The closure of Sears in the Northumberland Mall provides a good reason to pause to think about the future of retail in the rural Ontario. A Sears spokesperson said the company’s motives were based on lack of surplus stock for an outlet-style store, as well as a poor bottom line. When the doors close in March, it ends an era spanning decades, as Sears had a catalogue pick-up in Cobourg for many years prior to a full-line store in the mall. And while many may argue the loss of such a major retailer is a sign of the weak local economy, it is also a reflection of major changes taking place in Canadian retailing. A recent article in, an online retail and consumer trend site, says the future of large anchor stores in malls is under scrutiny. Continue Reading →

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Kindness, compassion is response to Trump’s politics

If the election of Republican Donald Trump was a shocking event for some, the few days since his triumph last week has sent progressive voters into further fits of anxiety and despair. But there is a ray of hope in an otherwise dark cloud. In a surprising, yet resounding, victory the new president-elect drew a swift reaction as many bemoaned his misogynist, racist, xenophobic, anti-Islam, pro-abortion campaign, claiming absolute disbelief he could win. Insta-pundits abounded on social media, as well as in the mainstream, predicting ultimate doom. Almost immediately, some of those who oppose Trump have taken to the streets in protest in multiple events across America and in Canada. Continue Reading →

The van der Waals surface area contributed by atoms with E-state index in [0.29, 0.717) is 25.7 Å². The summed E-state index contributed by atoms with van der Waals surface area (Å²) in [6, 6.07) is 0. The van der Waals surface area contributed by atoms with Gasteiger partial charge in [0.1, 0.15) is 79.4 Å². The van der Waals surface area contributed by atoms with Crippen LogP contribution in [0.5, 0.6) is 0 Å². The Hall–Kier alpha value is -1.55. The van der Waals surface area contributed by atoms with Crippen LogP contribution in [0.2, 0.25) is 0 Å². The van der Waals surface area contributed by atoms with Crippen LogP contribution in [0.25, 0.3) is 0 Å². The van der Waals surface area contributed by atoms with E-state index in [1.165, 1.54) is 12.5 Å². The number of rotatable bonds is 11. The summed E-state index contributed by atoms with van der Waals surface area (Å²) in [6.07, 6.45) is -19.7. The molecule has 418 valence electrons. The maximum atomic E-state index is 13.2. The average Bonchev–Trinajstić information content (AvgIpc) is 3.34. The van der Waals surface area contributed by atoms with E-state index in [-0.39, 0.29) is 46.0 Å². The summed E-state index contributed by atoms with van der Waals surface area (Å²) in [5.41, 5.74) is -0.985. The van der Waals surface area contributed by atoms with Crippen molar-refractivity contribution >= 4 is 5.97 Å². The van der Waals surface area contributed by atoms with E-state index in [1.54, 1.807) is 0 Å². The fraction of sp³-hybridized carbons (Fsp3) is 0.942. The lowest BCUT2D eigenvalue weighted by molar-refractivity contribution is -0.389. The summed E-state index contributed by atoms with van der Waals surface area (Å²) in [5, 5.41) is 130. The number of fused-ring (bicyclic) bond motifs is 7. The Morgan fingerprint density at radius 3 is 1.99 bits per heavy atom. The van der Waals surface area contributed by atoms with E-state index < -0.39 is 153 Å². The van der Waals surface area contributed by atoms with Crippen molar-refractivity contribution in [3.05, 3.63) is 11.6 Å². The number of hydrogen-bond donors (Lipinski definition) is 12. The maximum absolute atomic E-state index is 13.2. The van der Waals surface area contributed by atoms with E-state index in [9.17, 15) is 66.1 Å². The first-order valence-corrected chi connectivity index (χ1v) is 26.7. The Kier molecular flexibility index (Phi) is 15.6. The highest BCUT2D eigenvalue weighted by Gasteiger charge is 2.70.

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Basic income, an idea whose time has come

Guaranteeing a basic income to Ontarians living below the poverty line appears to be an idea whose time has come. And, while it may seem obvious who is going to benefit from this plan, it is not. Starting in April 2017, a basic income program pilot project will be introduced at a cost of $25 million. The province is waiting for a report from Senator Huge Segal regarding the implementation. It was supposed to be released in August but was delayed. Continue Reading →

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Local MP needs to respond to federal health care funding

Doing her best impression of Old Mother Hubbard, Federal Health Minister Jane Philpott told her provincial counterparts last week the cupboard was bare when it comes to health care transfers, leaving Northumberland Hills Hospital and other rural providers facing an even bleaker future. Philpott left no doubt the Canada Health Transfer, the federal contribution to health care costs will be reduced, following the day-long meeting with provincial and territorial health ministers last Tuesday in Toronto. Until now, the federal government provided a six percent increase annually. Instead, it will only go up by three percent next year. Some estimates calculate a loss of $60 billion over the next decade. Continue Reading →

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Time to ban Salmon fishing along the Ganaraska River in Port Hope

It is time to seriously consider closing the fishery along the Ganaraska River inside Port Hope. While the statement is heresy to some, those who think with calmer heads realize the situation along the river within the town’s borders no longer serves the recreational and tourism goals envisioned by town fathers and promoters many decades ago. Instead, it has devolved into some indescribable chaos where a growing number of anglers pack themselves along the banks with barely any space to properly fish. Then, the situation is compounded by those bent on using illegal fishing methods and other horrific practices. And, just to top it all off, there is the littering, trespassing and defiling of private and municipal property. Continue Reading →